A couple weeks ago I visited my best friend Annie down in LA, and she brought me to this magical land called the Melrose Flea Market in West Hollywood. There were tents and tents filled with amazing thrift store finds, cute tiny gold jewelry and even plush flair pins. (I picked up one of Drake’s head. It’s amazing.) We walked into this one tent filled with jumpers and I was in heaven. The maker told me how she finds thrift store maxi skirts and turns them into jumpers by adding fun fabric to the top. I immediately thought of you B+C fans out there and knew I needed to create a post showing you how to turn a maxi skirt into a summertime romper. For all you LA folks, go show love and support for this jumper genius; all the rest of you, scour your closets for maxi skirts and repurpose them into jumpers ASAP.
Materials + Tools:
— maxi skirt
— sewing pins
— measuring tape
— fabric scissors
— fabric chalk
— sewing machine
1. Try on your skirt and create a mark at the length you want to make your jumper. Measure out on a table and trim off the extra fabric.
2. Create a 13 x 8-inch template out of paper and pin onto the excess fabric from the bottom of your skirt. Cut out four 13 x 8-inch panels.
3. Pin two rectangles to each other and sew down the 13-inch side to create a new rectangle measuring 13 x 16 inches.
4. Pin the two 13 x 16-inch rectangles together and sew around three sides.
5. Turn the large rectangle right side out, pin and sew to the waistband of the skirt.
6. Cut two long rectangles that measure about 28 x 4 inches for your straps. Fold in half and sew.
7. Turn them right side out and pin to the top edge of the rectangle top and the back of the skirt waistband. Sew in place.
Try on your new thrift store purchase and decide the length of your new jumper. Try to trim at least eight inches off of the bottom to follow this tutorial, but if that isn’t possible, I will give you tips and tricks to make it work ;)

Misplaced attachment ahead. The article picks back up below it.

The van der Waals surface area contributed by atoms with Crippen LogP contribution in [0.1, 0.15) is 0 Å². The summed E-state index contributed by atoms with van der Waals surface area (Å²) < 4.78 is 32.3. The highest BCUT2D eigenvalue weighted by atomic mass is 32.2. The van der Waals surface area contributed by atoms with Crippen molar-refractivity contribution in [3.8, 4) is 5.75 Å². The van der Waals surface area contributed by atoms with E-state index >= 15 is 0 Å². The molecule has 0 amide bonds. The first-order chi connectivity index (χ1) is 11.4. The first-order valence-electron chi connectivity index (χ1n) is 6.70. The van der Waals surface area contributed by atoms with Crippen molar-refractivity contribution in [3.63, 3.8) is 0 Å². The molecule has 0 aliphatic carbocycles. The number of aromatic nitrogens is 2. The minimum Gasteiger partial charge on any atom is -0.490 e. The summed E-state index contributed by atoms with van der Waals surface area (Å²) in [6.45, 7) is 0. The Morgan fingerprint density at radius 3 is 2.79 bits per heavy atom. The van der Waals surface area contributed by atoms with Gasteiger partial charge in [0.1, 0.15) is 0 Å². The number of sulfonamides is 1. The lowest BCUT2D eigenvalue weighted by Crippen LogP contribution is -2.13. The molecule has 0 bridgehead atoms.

My #1 tip for trimming clothing is always cut below the line you first measured. You can always cut off more but you can never add more back on. In this case, I cut about one inch underneath my marked line.
Our skirt was made from a cinched fabric, so I ran an iron over it to smooth it out so that I would be able to cut rectangles the correct size. Measure out a piece of paper that is 13 x 8 inches and then pin to the fabric. Cut out four 13 x 8-inch rectangles.
Pin two rectangles together and sew along the 13-inch side. This will create a 16 x 13-inch rectangle. Pin the two large rectangles together (good sides facing inward) and sew around three sides. (Sew the two 16-inch sides and one 13-inch side.) Pro tip: If you have enough skirt material to create a 16 x 13-inch rectangle, skip ahead to this step — there is no need to tile the two pieces together. On the other hand, if you don’t have enough fabric to cut out four 13 x 8-rectangles try cutting out 3 x 4-inch squares and sewing four together to create a large tile for the top rectangle of your jumper.
Turn the rectangle right side out, fold over the raw edge and pin to the waistband of the skirt.
Pin and sew to create the new top of your thrift store jumper!
Cut two straps from the remaining skirt fabric. Ours measured 28 x 4 inches, but we suggest using measuring tape to figure out the appropriate length for your strap. Pin good sides facing inward, sew and then turn right side out.
Fold the raw edge under and pin one edge of the strap to the top of the rectangle. Criss cross the straps and pin the other edge to the waistband of the skirt.
Voilà! But let’s put it on — you totally can’t tell how cute it is from this hanger picture ;)
It is safe to say that I am 100% in love with this summer-style hack. San Francisco residents — if you happen to be thrifting for maxi skirts, my apologies if they are all gone. I may or may not have cleaned out the racks to make myself 20 new jumpers.
Throw on a cute bandeau or a bathing suit top to rock underneath your new repurposed jumper.
Show us your project by tagging us on Instagram + using the hashtag #iamcreative!
DIY Production and Styling: Kelly Bryden
Photography: Chris Andre